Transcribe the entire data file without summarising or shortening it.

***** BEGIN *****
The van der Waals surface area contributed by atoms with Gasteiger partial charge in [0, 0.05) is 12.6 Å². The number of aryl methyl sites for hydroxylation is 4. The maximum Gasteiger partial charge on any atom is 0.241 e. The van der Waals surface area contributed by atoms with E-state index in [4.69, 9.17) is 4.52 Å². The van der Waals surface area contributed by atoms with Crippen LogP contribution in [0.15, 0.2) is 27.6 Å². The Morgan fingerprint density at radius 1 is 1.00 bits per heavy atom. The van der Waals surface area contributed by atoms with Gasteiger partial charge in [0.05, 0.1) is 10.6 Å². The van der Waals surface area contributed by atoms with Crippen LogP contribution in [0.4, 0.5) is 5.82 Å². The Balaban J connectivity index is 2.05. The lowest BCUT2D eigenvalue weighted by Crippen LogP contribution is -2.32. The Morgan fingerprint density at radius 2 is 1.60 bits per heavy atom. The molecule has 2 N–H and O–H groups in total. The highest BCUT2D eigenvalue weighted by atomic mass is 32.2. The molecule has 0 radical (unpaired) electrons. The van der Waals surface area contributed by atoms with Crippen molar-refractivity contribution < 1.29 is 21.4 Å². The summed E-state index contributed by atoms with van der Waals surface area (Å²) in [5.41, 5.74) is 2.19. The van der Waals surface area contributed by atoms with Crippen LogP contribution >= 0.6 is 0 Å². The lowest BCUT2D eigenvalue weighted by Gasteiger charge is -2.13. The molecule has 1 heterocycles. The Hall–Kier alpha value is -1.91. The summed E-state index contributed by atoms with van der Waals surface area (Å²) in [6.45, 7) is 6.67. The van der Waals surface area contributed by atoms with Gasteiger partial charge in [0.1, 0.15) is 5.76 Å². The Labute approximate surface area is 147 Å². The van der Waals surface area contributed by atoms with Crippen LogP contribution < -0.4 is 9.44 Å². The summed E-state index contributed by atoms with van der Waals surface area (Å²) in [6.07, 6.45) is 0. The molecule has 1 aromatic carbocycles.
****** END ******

The van der Waals surface area contributed by atoms with Gasteiger partial charge in [0, 0.05) is 12.6 Å². The number of aryl methyl sites for hydroxylation is 4. The maximum Gasteiger partial charge on any atom is 0.241 e. The van der Waals surface area contributed by atoms with E-state index in [4.69, 9.17) is 4.52 Å². The van der Waals surface area contributed by atoms with Crippen LogP contribution in [0.15, 0.2) is 27.6 Å². The Morgan fingerprint density at radius 1 is 1.00 bits per heavy atom. The van der Waals surface area contributed by atoms with Gasteiger partial charge in [0.05, 0.1) is 10.6 Å². The van der Waals surface area contributed by atoms with Crippen LogP contribution in [0.4, 0.5) is 5.82 Å². The Balaban J connectivity index is 2.05. The lowest BCUT2D eigenvalue weighted by Crippen LogP contribution is -2.32. The Morgan fingerprint density at radius 2 is 1.60 bits per heavy atom. The molecule has 2 N–H and O–H groups in total. The highest BCUT2D eigenvalue weighted by atomic mass is 32.2. The molecule has 0 radical (unpaired) electrons. The van der Waals surface area contributed by atoms with Crippen molar-refractivity contribution < 1.29 is 21.4 Å². The summed E-state index contributed by atoms with van der Waals surface area (Å²) in [5.41, 5.74) is 2.19. The van der Waals surface area contributed by atoms with Crippen LogP contribution >= 0.6 is 0 Å². The lowest BCUT2D eigenvalue weighted by Gasteiger charge is -2.13. The molecule has 1 heterocycles. The Hall–Kier alpha value is -1.91. The summed E-state index contributed by atoms with van der Waals surface area (Å²) in [6.45, 7) is 6.67. The van der Waals surface area contributed by atoms with Gasteiger partial charge in [0.1, 0.15) is 5.76 Å². The Labute approximate surface area is 147 Å². The van der Waals surface area contributed by atoms with Crippen LogP contribution < -0.4 is 9.44 Å². The summed E-state index contributed by atoms with van der Waals surface area (Å²) in [6.07, 6.45) is 0. The molecule has 1 aromatic carbocycles.